I'd prefer to use stats that are explainable. Passer rating may be arbitrary and flawed, but at least we know how it's calculated. ANYA is a great stat- it's simple to calculate and bases it's formula off of studies that determined the actual value of an interception. I see any stat that we can't calculate ourselves as being a "mystery stat."
Football outsiders and Advanced NFL stats have a lot of mystery stats, but at least they pass the eyeball test. Seattle's high scores on DVOA and individual scores for DYAR make sense, there are no results that feel wildly at odds with reality. Same thing with Advanced NFL stats individual metrics like success rate.
But QBR almost never seems to pass the eyeball test. If you watched this game, you knew that Wilson played very well. He bought time, he made perfect throws when he had to, and he was smart with the football- most of his incompletions were throw-aways. His 133 passer rating was one of the highest of the week, but his QBR was under 50, saying that he had a below average game overall. QBR might take fumbles into consideration, but if it doesn't and still thinks that, then holy crap what a worthless stat.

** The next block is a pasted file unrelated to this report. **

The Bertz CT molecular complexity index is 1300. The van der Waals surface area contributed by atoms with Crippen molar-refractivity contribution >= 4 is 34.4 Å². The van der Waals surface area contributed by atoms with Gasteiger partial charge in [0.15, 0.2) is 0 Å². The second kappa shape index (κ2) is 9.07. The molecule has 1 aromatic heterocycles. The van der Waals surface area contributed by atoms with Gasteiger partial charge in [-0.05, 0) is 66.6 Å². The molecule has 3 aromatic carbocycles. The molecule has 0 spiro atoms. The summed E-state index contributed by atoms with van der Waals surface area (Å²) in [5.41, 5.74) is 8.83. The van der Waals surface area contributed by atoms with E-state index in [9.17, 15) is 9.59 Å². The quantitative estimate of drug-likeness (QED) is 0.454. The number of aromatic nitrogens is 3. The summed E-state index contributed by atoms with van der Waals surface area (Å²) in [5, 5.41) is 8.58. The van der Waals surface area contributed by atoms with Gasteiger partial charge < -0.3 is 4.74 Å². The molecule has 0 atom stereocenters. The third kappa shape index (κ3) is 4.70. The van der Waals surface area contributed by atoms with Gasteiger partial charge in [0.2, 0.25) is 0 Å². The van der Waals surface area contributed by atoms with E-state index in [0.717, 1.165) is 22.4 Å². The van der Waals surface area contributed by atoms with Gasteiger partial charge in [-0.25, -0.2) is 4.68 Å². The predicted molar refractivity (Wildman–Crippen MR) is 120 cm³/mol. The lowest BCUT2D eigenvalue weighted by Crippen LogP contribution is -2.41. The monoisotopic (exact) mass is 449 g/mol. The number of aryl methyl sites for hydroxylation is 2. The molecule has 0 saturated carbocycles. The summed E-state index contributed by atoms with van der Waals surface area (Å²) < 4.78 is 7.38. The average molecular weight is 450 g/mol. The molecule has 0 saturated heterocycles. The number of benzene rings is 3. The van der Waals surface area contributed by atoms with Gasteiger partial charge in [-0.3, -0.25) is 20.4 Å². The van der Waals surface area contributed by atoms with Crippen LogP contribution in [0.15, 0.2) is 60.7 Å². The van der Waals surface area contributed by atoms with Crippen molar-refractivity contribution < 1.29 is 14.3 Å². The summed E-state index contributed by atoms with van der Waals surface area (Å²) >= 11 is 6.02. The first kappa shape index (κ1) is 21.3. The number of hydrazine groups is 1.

Just as bad is Luck's 93.7 QBR, meaning a 93.7th percentile performance, on Thursday. His line? 18/26, 227 yards, 0 TD, 1 INT, 80.1 rating. It's a high YPA performance and probably under-rated by his QB rating, but there is just no way that he had a 94th percentile performance. If Indy was 75% on 3rd downs or something that might explain things, but they were 3/11, which is below average. Really, I can't figure it out, and it makes me think their system is too flawed to take seriously.
In fairness, FO pretty much agrees with QBR with Luck v. Wilson. Luck has a big lead in DYAR and a slim lead in DVOA. The lead in DYAR makes sense- since DYAR is a counting stat- more reps = more opportunity for DYAR. The DVOA number does surprise me though. Wilson only rates +1.2%, meaning that they see him as almost dead average. That's pretty close to QBR which has him at 56.9/100 for the season, with 50 being average.
It should be noted though that play tracking is very much a subjective science. With QBR they have to make decisions about who gets the blame for a drop and also awards extra points for an undefined "clutch factor." It's not hard at all to see bias coming into play with those numbers.